Years moved on, I was now a single parent as my relationship with AJ ended. I had also returned to work, trying to give my children the future they deserved.
Within this time, we had a few pets come and go, but I wanted to dedicate this entry to my beloved boy Keltic, who had been by my side since I first moved out of home so many years before.
He was still my big black wolf, but the years where starting to show and his gait was showing the weathers of time.
One day, it was a blustery afternoon as I recall, I went out the back to fill up water bowls and feed Cleo and Keltic, when I noticed he didn’t great me at the door as per usual.
I walked towards the lawn, thinking he must be rummaging around in the compost heap as per usual and didn’t hear me call.
But he was resting on the lawn, under the shade of the jackerander tree.
I called him, tapped my legs, and expected him to come running as he usually did. But he lay there, looking at me, wagging his tail, but not getting to his feet.
This is where I became aware something wasn’t right. I tried to coax him to his feet but he let out a yelp of pain and again sat down.
It took me quite a lot of effort to drag him inside, I had a perforated disc myself at this time and this made it all the more difficult.
After a visit from the mobile vet, I was told he had done his cruciate ligament.
And in a dog of his size and age, there wasn’t much they could do. Keltic was rocking on 17 at this time, and his health was deteriorating. She gave me drugs and pain killers, and slowly after months of lying around and being assisted in movement he began to slowly improve.
This was however the beginning of the end for my wolf.
He never recovered completely, his walk now was labored, and although not in pain, a walk around the block was enough now to keep him happy. A far cry from the hour long treks we used to do when he was younger.
I became aware one day that there was a little lump under the corner of his eye, it looked like a wart or mole, but it was not there before. Over a few weeks it went away, but he began to snort and sneeze. Again I called for the vet, and after x-rays they said there was a growth in his nose. The tests were expensive, but the vet said it didn’t look good and I should consider my options. Them being put him down now, and end it while he was in the early stages. Or hold off and see how the disease progressed and take it day by day. I thought long and hard about this decision, but as he wasn’t really in pain, and still seemed happy in his existence, I decided on the latter.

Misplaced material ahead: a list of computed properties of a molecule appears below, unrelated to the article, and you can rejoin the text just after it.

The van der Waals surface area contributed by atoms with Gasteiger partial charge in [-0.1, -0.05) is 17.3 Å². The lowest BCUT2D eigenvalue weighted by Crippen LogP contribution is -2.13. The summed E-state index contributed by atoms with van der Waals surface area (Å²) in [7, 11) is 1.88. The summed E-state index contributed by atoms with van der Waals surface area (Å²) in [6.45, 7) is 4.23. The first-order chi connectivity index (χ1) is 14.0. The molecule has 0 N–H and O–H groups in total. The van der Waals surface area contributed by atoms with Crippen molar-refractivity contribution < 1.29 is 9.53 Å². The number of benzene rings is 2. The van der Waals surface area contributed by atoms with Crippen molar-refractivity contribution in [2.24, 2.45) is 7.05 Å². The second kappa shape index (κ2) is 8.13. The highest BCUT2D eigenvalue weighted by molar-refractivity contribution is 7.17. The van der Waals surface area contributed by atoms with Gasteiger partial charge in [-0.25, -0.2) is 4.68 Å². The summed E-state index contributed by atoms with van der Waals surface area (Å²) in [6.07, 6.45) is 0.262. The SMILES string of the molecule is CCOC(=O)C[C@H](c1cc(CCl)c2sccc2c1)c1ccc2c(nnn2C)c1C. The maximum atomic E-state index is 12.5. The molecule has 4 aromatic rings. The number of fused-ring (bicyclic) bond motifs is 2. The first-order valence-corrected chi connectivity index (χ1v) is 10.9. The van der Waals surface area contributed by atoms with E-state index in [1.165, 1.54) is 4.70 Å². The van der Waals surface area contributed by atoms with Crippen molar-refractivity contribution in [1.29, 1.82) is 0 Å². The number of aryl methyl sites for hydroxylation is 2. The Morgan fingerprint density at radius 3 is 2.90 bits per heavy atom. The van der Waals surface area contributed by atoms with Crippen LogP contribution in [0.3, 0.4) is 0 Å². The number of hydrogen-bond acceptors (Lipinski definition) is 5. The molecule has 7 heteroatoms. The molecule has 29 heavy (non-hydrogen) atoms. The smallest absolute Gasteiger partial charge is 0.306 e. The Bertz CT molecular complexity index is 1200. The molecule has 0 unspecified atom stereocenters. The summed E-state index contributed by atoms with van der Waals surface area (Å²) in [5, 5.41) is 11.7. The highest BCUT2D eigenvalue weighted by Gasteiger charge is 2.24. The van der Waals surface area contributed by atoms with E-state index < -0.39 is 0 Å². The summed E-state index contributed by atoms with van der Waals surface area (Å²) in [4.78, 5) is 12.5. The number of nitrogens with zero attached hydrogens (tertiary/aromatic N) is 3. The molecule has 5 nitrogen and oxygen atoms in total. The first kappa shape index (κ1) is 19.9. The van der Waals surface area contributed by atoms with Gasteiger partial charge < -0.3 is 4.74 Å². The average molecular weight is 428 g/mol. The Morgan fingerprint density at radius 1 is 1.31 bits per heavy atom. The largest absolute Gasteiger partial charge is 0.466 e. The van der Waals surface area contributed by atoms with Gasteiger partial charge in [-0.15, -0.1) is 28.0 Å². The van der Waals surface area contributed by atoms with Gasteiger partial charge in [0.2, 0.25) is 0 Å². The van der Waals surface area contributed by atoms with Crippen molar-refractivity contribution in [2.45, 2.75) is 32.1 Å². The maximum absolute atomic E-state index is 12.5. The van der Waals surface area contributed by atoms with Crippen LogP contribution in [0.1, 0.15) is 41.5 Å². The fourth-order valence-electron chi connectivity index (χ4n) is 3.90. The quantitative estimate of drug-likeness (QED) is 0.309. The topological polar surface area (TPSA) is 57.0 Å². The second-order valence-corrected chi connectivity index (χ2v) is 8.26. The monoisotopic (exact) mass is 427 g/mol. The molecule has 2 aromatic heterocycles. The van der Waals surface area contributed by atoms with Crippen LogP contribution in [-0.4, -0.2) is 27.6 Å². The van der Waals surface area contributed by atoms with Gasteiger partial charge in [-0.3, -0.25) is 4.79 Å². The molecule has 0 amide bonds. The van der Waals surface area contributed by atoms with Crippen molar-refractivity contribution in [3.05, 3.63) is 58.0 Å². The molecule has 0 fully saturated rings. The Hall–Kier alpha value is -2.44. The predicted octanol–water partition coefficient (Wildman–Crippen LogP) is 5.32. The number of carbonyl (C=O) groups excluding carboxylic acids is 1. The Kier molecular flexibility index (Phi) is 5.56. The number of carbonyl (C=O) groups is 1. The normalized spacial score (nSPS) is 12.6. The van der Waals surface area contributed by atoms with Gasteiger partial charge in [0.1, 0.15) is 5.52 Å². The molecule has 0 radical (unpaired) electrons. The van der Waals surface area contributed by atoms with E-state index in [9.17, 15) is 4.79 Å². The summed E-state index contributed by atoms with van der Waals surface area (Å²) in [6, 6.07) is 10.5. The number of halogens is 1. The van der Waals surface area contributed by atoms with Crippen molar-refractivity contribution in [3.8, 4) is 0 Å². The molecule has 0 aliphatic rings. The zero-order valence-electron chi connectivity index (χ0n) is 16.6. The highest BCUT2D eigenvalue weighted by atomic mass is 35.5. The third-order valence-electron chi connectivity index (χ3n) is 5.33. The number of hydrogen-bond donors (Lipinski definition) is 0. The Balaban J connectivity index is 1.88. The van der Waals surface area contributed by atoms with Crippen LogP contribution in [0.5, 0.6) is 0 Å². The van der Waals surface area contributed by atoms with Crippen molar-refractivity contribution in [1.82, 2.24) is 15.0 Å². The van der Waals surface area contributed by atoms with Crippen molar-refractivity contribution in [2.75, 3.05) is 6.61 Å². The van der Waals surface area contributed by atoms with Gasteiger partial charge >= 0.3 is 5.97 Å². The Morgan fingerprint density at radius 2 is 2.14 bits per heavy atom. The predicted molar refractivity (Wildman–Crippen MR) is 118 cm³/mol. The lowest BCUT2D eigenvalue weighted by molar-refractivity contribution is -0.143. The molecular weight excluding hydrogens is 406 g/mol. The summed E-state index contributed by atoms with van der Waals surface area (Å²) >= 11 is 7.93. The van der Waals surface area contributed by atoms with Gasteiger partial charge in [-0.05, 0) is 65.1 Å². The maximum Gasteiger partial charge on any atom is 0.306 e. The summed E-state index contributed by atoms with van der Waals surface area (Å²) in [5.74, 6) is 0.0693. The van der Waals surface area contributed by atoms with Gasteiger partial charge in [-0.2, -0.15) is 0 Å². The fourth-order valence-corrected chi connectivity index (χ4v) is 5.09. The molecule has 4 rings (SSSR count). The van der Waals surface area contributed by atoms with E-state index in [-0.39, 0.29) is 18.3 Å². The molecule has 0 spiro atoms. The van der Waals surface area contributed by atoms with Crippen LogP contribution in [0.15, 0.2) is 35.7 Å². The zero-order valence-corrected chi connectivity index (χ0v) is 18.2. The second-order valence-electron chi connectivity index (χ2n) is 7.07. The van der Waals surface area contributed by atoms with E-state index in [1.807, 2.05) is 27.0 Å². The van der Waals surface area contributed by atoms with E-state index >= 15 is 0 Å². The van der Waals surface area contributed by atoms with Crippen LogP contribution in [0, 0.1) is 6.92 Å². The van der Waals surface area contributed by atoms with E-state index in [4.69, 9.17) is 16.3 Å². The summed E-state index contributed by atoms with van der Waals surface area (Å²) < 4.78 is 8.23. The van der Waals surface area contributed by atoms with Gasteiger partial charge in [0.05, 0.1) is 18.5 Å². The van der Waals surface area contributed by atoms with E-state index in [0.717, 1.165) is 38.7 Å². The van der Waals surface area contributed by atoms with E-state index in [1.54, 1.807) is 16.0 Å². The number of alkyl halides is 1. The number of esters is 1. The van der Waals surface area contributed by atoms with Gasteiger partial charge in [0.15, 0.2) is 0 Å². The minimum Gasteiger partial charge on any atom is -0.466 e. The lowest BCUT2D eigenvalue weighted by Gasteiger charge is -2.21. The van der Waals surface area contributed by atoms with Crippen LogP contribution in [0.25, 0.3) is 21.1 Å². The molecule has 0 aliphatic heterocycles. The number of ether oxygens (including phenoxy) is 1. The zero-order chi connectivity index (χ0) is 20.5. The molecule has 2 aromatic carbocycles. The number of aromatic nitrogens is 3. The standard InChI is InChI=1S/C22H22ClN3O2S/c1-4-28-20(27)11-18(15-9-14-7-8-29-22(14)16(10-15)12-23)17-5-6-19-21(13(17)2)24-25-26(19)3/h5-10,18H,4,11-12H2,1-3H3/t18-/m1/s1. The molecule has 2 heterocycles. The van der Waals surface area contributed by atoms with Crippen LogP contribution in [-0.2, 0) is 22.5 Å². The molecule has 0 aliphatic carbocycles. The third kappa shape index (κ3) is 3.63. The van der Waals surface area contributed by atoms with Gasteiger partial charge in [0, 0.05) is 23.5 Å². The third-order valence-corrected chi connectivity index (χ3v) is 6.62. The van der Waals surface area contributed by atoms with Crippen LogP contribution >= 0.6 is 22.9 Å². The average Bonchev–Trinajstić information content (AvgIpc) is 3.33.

It was a year and a half later, his weight started to drop and he started to look like I was mistreating him. We tried everything, feeding 3 times a day, weight and fat gaining formulas. But although skinny and gaunt, he was still as happy and according to the vet, pain free.
Around this time, we got Miloh, she was my tax return impulse buy. A golden Cocker Spaniel Pup who was absolutely adorable. ( I’ll talk more about her story in my next entry)
Keltic was slowing down rapidly now, and I had got used to him sleeping under the kitchen table. I knew his time was marked when the left side of his head started to swell and his eye rolled back and could no longer be seen.
He couldn’t walk now, he just laid there and it became habit every morning to clean up after him. I placed Miloh next to him, as he lay there, showing him this little pup and hoping he would respond. Amazingly enough, even though he was sick and hurting, and unable to stand, he wagged his tale ever so gently and raised his nose to nuzzle her. I placed her next to him and she snuggled up next to him between his front feet.
The next morning I called the vet and as I sat on the floor with his body draped across my legs his head in my hands, she helped him move on. Unlike Nizmos passing, Keltics was peaceful and although I cried for several days afterwards. I knew it was his time and that I had had 18 years of the best companionship any dog owner could have asked for. When he took his final breath, shaky and hollow, Cleo, our Jack Russel , his compardre, howled from the window. It was a haunting farewell to her companion and friend.
Keltic was a special dog, he was proud, enthusiastic, cheeky, intelligent, fiercely loyal and protective.
He loved playing ball, going for long walks and socializing at the beach. He enjoyed smackos, could unscrew a 2ltr coke bottle in a few seconds and loved fetching a ball from the bottom of a basin of water.
He was my boy, who walked at my side, protected me when I was alone and defended my children with a low growl and a raised lip from under their bassinet.
We buried him along side Nizmo, in the back garden , and even now when I’m in that corner, I feel like I can hear his panting.
That corner in the garden , where the tree and the fence meet. Will forever be known as Keltics Corner.